Maliki alienated the tribes that the surge had won over. He refused to share power with them. After the Obama administration’s December 2011 withdrawal, the tribes—including the Dulaim—defied Maliki by holding anti-government rallies inspired by the Arab Spring. When Maliki cracked down on protesters and his forces ejected Sunni leaders from the government, the tribes went into open revolt.
To be sure, not all the Iraqi tribes have pledged allegiance to the new caliph, though they are fighting government forces alongside ISIS. Even as Baghdadi tried to woo some clans from the Dulaim, the tribe’s leader, Sheikh Ali al-Hatem, a former Awakening Council member and a staunch opponent of the Iraqi government, stood up to Baghdadi and kept him out of most of Anbar’s towns, including the biggest, Ramadi.
Perhaps eventually, the various components of the Sunni rebellion—the Dulaim, the Shammar, JRTN, ISIS, and the rest—will turn on each other. Already clashes have erupted between them, over booty or territory. But it is still too early for them to fall into open conflict. With ISIS spearheading the effort, the Sunni rebellion will likely continue to grow.
Last week President Obama announced that the White House has no policy to deal with ISIS. The revelation came as no surprise since it was the administration’s handling of Iraq and Syria that gave ISIS room to grow. Before tackling the problem of Sunni extremism, the administration needs to address the pro-Shiite, pro-Iranian extremism that led to it. Even if the administration wanted to address the root causes of the Sunni rebellion, it has little power to affect facts on the ground: It took its troops and went home in 2011. The Iranians, by contrast, through their allies and through the military assets they are willing to use, from Hezbollah to the Iranian Revolutionary Guard Corps, have lots of leverage. Iraq’s new prime minister, Haidar al-Abadi—named to the post by Quds Force commander Suleimani—is every bit as much an Iranian asset as Maliki was.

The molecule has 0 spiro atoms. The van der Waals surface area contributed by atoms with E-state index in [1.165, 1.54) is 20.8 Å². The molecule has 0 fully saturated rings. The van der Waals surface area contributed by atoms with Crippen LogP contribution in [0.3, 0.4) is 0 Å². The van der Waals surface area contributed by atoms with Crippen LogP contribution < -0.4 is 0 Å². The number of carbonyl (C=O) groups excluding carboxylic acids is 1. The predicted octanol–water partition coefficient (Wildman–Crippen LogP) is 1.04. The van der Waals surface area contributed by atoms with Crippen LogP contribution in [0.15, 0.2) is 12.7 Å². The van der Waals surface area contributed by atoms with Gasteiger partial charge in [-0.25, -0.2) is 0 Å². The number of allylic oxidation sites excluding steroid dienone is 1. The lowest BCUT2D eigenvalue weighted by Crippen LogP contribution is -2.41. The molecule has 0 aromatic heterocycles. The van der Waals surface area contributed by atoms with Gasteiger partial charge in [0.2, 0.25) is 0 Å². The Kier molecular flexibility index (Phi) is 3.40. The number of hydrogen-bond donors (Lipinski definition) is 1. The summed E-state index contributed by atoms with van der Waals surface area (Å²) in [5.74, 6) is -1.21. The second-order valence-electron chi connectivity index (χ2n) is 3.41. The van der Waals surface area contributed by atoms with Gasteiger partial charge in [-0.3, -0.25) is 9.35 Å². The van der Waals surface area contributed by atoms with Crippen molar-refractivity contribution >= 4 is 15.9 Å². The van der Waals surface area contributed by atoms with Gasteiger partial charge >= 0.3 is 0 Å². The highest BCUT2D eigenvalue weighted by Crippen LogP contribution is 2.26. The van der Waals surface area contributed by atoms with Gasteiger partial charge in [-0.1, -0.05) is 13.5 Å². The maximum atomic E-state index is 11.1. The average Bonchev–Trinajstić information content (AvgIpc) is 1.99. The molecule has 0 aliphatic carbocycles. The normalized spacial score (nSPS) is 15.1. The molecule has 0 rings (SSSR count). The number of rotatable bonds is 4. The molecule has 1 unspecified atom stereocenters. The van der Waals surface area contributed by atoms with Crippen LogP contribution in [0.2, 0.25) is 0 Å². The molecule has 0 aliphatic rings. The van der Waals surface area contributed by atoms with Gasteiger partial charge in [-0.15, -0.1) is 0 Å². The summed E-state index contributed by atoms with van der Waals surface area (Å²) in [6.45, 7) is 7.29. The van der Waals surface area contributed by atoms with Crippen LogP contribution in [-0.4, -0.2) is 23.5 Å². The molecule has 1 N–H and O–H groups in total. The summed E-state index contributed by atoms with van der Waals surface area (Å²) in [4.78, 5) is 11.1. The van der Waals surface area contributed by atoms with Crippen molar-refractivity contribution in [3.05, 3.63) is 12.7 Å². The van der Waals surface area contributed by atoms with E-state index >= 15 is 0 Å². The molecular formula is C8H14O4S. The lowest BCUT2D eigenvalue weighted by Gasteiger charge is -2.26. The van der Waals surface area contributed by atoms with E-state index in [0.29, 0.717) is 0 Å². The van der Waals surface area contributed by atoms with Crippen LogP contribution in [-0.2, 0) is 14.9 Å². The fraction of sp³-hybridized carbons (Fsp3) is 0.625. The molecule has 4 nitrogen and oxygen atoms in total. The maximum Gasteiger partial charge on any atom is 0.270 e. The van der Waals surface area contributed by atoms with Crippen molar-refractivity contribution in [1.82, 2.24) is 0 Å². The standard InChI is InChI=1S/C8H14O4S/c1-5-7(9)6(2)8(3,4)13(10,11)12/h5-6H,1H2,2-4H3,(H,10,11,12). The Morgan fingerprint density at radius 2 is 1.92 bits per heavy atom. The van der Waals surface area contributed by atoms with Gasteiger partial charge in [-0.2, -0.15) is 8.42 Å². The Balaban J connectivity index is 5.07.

But the reality is that Obama doesn’t want to change the equation. As the president has explained in a series of interviews over the last year, he wants to build a new geopolitical equilibrium that would bring Iran back into the community of nations. And to do that, the White House has to respect Iranian regional interests—which amounts to signing off on Iranian hegemony across the Levant, at the expense of America’s traditional regional partners, the Sunnis.
What’s most extraordinary about the Middle East at present isn’t ISIS and the rest of the Sunni rebellion. Rather, it’s the Obama administration’s inability to formulate a policy that would protect American interests by pushing back against Iran’s project for the region. Instead, the White House is squared off against traditional American allies in a way we’ve never seen before—with the Sunnis now galvanized by a 4,000-year-old tribal code and led by a caliph.
Lee Smith is a senior editor at The Weekly Standard. Hussain Abdul-Hussain is the Washington bureau chief of the Kuwaiti newspaper Alrai.